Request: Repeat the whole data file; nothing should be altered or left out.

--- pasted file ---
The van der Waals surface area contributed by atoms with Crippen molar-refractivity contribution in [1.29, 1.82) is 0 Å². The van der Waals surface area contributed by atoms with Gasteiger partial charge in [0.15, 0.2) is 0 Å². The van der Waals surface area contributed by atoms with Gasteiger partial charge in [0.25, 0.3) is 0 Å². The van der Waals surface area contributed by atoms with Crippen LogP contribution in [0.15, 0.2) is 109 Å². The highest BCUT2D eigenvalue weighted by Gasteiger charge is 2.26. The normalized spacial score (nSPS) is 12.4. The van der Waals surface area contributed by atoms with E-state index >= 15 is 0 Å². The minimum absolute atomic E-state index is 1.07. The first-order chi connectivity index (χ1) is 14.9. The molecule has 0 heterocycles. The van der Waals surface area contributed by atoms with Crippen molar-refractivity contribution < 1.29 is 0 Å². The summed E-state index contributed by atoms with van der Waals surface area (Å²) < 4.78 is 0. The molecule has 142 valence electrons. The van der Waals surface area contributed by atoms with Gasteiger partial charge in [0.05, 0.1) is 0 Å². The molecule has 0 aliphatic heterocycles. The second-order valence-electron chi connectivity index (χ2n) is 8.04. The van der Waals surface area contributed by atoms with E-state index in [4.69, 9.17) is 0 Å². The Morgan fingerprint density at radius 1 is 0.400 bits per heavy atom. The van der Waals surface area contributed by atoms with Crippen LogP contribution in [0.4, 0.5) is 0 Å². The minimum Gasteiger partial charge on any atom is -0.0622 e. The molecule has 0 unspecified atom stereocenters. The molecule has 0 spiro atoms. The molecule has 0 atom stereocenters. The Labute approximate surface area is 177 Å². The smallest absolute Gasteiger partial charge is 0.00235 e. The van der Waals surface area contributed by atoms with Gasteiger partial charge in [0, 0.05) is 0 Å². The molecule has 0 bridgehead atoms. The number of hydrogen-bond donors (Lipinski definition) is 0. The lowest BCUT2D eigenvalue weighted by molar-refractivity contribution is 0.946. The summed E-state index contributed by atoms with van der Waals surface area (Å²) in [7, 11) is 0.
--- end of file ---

The van der Waals surface area contributed by atoms with Crippen molar-refractivity contribution in [1.29, 1.82) is 0 Å². The van der Waals surface area contributed by atoms with Gasteiger partial charge in [0.15, 0.2) is 0 Å². The van der Waals surface area contributed by atoms with Gasteiger partial charge in [0.25, 0.3) is 0 Å². The van der Waals surface area contributed by atoms with Crippen LogP contribution in [0.15, 0.2) is 109 Å². The highest BCUT2D eigenvalue weighted by Gasteiger charge is 2.26. The normalized spacial score (nSPS) is 12.4. The van der Waals surface area contributed by atoms with E-state index >= 15 is 0 Å². The minimum absolute atomic E-state index is 1.07. The first-order chi connectivity index (χ1) is 14.9. The molecule has 0 heterocycles. The van der Waals surface area contributed by atoms with Crippen molar-refractivity contribution < 1.29 is 0 Å². The summed E-state index contributed by atoms with van der Waals surface area (Å²) < 4.78 is 0. The molecule has 142 valence electrons. The van der Waals surface area contributed by atoms with Gasteiger partial charge in [0.05, 0.1) is 0 Å². The molecule has 0 aliphatic heterocycles. The second-order valence-electron chi connectivity index (χ2n) is 8.04. The van der Waals surface area contributed by atoms with E-state index in [4.69, 9.17) is 0 Å². The Morgan fingerprint density at radius 1 is 0.400 bits per heavy atom. The van der Waals surface area contributed by atoms with Crippen LogP contribution in [0.4, 0.5) is 0 Å². The minimum Gasteiger partial charge on any atom is -0.0622 e. The molecule has 0 unspecified atom stereocenters. The molecule has 0 spiro atoms. The molecule has 0 atom stereocenters. The Labute approximate surface area is 177 Å². The smallest absolute Gasteiger partial charge is 0.00235 e. The van der Waals surface area contributed by atoms with Gasteiger partial charge in [0, 0.05) is 0 Å². The molecule has 0 bridgehead atoms. The number of hydrogen-bond donors (Lipinski definition) is 0. The lowest BCUT2D eigenvalue weighted by molar-refractivity contribution is 0.946. The summed E-state index contributed by atoms with van der Waals surface area (Å²) in [7, 11) is 0.